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EPILEPSY PREVALENCE AND SOCIOECONOMIC DEPRIVATION IN ENGLAND
  1. Samuel Steer1,
  2. William O Pickrell2,
  3. Mickael P Kerr2,
  4. Rhys H Thomas2
  1. 1Morriston Hospital
  2. 2Swansea University

Abstract

Whilst the link between epilepsy prevalence and socioeconomic deprivation is documented, the factors that comprise this deprivation are not understood. We aimed to investigate the association between epilepsy, individual elements of deprivation and geographical region.

Analysis of epilepsy prevalence data, as recorded by general practitioners via the Quality and Outcomes Framework, and deprivation, as recorded by the Index of Multiple Deprivation (IMD), at Local Authority level for the population of England. Epilepsy prevalence was evaluated for correlation against all indicators within the IMD.

Of the 37699503 patients in this study, 304331 were registered as having epilepsy (prevalence 0.80%(range 0.43%–1.16%)). We present maps illustrating epilepsy prevalence and IMD score and results of statistical analysis between these two variables. Positive correlation was seen with total IMD score (r=0.468, p<0.01); education skills and training (r=0.665, p<0.01); employment deprivation (r=0.629, p<0.01); health deprivation and disability (r=0.617, p<0.01); income deprivation (r=0.358, p<0.01); crime (r=0.232, p<0.01) but not living environment (r=0.079, p=0.08). Negative correlation was seen between epilepsy prevalence and barriers to housing and services (r=-0.415, p<0.01). When the data were analysed excluding London, all correlations were strengthened.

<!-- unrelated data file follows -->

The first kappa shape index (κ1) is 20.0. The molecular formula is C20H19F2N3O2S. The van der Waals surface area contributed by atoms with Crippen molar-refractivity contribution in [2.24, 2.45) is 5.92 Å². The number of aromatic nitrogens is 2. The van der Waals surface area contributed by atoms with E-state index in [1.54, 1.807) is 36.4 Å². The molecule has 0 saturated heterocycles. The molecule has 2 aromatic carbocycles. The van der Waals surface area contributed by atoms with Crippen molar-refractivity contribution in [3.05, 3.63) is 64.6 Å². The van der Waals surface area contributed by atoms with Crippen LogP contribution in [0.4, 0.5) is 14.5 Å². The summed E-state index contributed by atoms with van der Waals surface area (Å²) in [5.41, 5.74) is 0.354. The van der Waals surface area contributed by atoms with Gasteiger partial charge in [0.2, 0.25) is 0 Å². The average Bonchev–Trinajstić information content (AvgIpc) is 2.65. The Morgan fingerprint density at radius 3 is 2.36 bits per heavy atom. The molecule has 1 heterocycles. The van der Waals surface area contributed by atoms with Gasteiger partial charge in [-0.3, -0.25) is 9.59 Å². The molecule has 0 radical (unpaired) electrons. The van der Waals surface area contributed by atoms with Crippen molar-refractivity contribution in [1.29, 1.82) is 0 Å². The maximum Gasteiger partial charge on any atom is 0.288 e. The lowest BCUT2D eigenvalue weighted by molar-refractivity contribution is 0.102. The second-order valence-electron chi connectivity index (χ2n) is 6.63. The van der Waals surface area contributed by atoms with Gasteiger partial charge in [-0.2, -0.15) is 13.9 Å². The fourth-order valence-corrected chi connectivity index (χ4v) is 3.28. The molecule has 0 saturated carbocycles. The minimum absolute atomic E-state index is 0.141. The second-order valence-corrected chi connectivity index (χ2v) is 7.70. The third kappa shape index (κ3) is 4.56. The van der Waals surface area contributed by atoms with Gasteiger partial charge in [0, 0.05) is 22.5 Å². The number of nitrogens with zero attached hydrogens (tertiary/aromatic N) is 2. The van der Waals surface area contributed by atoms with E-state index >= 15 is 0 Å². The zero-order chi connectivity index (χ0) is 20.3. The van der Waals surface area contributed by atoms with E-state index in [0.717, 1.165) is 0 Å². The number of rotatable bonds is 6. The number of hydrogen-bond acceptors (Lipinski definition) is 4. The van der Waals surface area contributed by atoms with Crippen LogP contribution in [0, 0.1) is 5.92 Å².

• EPILEPSY

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